Of equal importance to ensuring monarchs have flowers is protecting their overwintering sites. Each year, the groves they shelter in are destroyed or damaged by development or inappropriate tree trimming. This needs to be halted and the groves given adequate protection and management, so that monarchs have a place to return to next fall.

There are important questions that remain unanswered about monarchs, such as a detailed understanding of where they go right after they leave the overwintering sites. People can watch out for monarchs and report what they see to the online Western Monarch Milkweed Mapper project to help inform conservation strategies.

Other important actions include reducing pesticide use, so monarch have clean places to feed and breed, and identifying and enhancing areas across the western states where monarchs fly to during the summer.

Many state and federal agencies, farmers, nonprofits and individuals are increasing their conservation efforts, but more work needs to be done.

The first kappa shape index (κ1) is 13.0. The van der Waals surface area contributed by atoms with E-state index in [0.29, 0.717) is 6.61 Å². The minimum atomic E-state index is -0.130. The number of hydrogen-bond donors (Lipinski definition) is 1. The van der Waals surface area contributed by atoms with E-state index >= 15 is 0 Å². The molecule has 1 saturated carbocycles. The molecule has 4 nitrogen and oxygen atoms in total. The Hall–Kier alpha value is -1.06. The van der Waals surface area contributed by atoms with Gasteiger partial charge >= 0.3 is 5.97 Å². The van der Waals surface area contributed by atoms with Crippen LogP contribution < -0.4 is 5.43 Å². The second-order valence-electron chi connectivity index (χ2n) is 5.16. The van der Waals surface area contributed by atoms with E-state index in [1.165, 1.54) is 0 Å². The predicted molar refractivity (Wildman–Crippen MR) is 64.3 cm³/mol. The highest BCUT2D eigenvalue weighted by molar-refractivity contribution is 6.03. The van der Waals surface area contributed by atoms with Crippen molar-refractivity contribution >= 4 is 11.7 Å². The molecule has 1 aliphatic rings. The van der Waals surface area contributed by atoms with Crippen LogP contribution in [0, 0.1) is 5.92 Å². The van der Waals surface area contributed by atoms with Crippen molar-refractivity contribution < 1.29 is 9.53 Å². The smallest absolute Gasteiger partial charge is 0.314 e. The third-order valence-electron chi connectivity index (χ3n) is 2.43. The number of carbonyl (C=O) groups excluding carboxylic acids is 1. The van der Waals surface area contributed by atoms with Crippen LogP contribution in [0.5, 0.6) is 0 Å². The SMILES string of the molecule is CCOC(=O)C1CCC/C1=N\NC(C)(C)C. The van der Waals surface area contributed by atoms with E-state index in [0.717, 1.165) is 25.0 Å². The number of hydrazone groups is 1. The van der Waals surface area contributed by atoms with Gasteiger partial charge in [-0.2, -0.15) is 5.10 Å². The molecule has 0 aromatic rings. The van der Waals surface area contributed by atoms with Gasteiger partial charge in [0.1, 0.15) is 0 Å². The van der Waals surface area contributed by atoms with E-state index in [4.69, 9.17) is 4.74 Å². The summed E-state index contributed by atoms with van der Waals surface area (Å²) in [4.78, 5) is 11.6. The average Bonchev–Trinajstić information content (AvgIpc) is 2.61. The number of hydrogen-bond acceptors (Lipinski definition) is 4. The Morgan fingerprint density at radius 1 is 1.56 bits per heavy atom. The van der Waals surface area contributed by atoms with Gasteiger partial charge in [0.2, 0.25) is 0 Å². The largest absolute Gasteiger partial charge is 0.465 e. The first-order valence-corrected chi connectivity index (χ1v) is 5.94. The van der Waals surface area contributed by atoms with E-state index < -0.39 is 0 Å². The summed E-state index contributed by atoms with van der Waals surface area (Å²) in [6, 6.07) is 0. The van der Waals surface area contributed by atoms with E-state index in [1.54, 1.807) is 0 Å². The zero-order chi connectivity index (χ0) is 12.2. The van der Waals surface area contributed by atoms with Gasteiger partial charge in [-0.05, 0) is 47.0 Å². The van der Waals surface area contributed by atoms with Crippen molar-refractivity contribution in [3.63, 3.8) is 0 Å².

“Saving the western monarch migration is not something that the Xerces Society can do alone” said Sarina Jepsen, director of the Xerces Society’s endangered species program. “There are things that can be done by anyone in any place. We urge you to join us and our colleagues in the western monarch science and conservation community in taking meaningful, swift action to help save western monarchs.”

The Xerces Society is taking action to protect the western population of monarchs. Xerces is pushing for protection of overwintering sites and working with partners to restore overwintering habitat near the coast. Also, working with farmers, natural area managers, California cities and others, we are planting and restoring habitat across the Central Valley—a key breeding and migration area for monarchs. In the last 18 months, we have restored 20 miles of hedgerows on farms, and in the coming year, we will be adding another 10 miles to further re-connect habitats. These hedgerows provide essential nectar sources, milkweed for breeding, and unsprayed refuge.